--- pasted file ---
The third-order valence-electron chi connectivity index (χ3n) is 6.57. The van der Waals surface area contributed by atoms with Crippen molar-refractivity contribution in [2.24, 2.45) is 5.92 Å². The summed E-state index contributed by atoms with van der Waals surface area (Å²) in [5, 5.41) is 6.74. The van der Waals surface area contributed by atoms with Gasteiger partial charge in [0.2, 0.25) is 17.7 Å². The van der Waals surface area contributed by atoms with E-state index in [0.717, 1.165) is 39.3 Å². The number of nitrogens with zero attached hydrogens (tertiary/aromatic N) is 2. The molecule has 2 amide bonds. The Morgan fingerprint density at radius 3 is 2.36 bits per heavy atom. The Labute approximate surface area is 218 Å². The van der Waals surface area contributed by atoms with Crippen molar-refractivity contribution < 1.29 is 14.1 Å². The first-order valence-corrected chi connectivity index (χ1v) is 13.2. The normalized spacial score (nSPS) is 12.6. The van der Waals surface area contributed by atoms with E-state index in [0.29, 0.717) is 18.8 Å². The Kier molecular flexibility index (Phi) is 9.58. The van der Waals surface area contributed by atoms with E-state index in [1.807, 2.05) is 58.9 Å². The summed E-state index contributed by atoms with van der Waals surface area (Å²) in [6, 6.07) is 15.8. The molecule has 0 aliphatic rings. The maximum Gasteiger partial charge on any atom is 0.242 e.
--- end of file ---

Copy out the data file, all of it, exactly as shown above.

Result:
The third-order valence-electron chi connectivity index (χ3n) is 6.57. The van der Waals surface area contributed by atoms with Crippen molar-refractivity contribution in [2.24, 2.45) is 5.92 Å². The summed E-state index contributed by atoms with van der Waals surface area (Å²) in [5, 5.41) is 6.74. The van der Waals surface area contributed by atoms with Gasteiger partial charge in [0.2, 0.25) is 17.7 Å². The van der Waals surface area contributed by atoms with E-state index in [0.717, 1.165) is 39.3 Å². The number of nitrogens with zero attached hydrogens (tertiary/aromatic N) is 2. The molecule has 2 amide bonds. The Morgan fingerprint density at radius 3 is 2.36 bits per heavy atom. The Labute approximate surface area is 218 Å². The van der Waals surface area contributed by atoms with Crippen molar-refractivity contribution < 1.29 is 14.1 Å². The first-order valence-corrected chi connectivity index (χ1v) is 13.2. The normalized spacial score (nSPS) is 12.6. The van der Waals surface area contributed by atoms with E-state index in [0.29, 0.717) is 18.8 Å². The Kier molecular flexibility index (Phi) is 9.58. The van der Waals surface area contributed by atoms with E-state index in [1.807, 2.05) is 58.9 Å². The summed E-state index contributed by atoms with van der Waals surface area (Å²) in [6, 6.07) is 15.8. The molecule has 0 aliphatic rings. The maximum Gasteiger partial charge on any atom is 0.242 e.